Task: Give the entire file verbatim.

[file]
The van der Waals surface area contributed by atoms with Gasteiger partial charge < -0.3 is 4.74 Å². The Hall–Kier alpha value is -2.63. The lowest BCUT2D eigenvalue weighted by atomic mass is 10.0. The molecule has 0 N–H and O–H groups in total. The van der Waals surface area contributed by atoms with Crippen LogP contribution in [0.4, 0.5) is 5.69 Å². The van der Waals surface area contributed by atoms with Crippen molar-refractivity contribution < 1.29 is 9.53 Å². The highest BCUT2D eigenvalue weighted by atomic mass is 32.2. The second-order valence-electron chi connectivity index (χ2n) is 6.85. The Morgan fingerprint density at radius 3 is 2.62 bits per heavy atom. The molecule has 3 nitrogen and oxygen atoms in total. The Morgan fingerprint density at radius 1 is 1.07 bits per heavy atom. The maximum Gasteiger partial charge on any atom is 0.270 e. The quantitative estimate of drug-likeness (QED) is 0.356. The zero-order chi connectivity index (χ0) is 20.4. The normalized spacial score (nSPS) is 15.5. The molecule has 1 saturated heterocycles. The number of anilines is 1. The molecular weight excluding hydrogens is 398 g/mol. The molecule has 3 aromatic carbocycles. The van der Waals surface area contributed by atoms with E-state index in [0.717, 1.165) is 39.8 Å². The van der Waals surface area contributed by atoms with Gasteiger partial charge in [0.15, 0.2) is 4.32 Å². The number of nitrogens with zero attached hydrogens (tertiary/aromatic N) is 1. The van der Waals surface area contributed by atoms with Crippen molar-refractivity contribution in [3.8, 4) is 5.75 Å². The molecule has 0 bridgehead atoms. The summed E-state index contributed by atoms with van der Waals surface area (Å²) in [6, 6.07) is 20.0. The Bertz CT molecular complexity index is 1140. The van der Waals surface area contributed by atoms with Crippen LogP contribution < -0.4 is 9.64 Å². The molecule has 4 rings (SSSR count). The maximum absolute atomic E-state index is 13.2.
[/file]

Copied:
The van der Waals surface area contributed by atoms with Gasteiger partial charge < -0.3 is 4.74 Å². The Hall–Kier alpha value is -2.63. The lowest BCUT2D eigenvalue weighted by atomic mass is 10.0. The molecule has 0 N–H and O–H groups in total. The van der Waals surface area contributed by atoms with Crippen LogP contribution in [0.4, 0.5) is 5.69 Å². The van der Waals surface area contributed by atoms with Crippen molar-refractivity contribution < 1.29 is 9.53 Å². The highest BCUT2D eigenvalue weighted by atomic mass is 32.2. The second-order valence-electron chi connectivity index (χ2n) is 6.85. The Morgan fingerprint density at radius 3 is 2.62 bits per heavy atom. The molecule has 3 nitrogen and oxygen atoms in total. The Morgan fingerprint density at radius 1 is 1.07 bits per heavy atom. The maximum Gasteiger partial charge on any atom is 0.270 e. The quantitative estimate of drug-likeness (QED) is 0.356. The zero-order chi connectivity index (χ0) is 20.4. The normalized spacial score (nSPS) is 15.5. The molecule has 1 saturated heterocycles. The number of anilines is 1. The molecular weight excluding hydrogens is 398 g/mol. The molecule has 3 aromatic carbocycles. The van der Waals surface area contributed by atoms with E-state index in [0.717, 1.165) is 39.8 Å². The van der Waals surface area contributed by atoms with Gasteiger partial charge in [0.15, 0.2) is 4.32 Å². The number of nitrogens with zero attached hydrogens (tertiary/aromatic N) is 1. The van der Waals surface area contributed by atoms with Crippen molar-refractivity contribution in [3.8, 4) is 5.75 Å². The molecule has 0 bridgehead atoms. The summed E-state index contributed by atoms with van der Waals surface area (Å²) in [6, 6.07) is 20.0. The Bertz CT molecular complexity index is 1140. The van der Waals surface area contributed by atoms with Crippen LogP contribution < -0.4 is 9.64 Å². The molecule has 4 rings (SSSR count). The maximum absolute atomic E-state index is 13.2.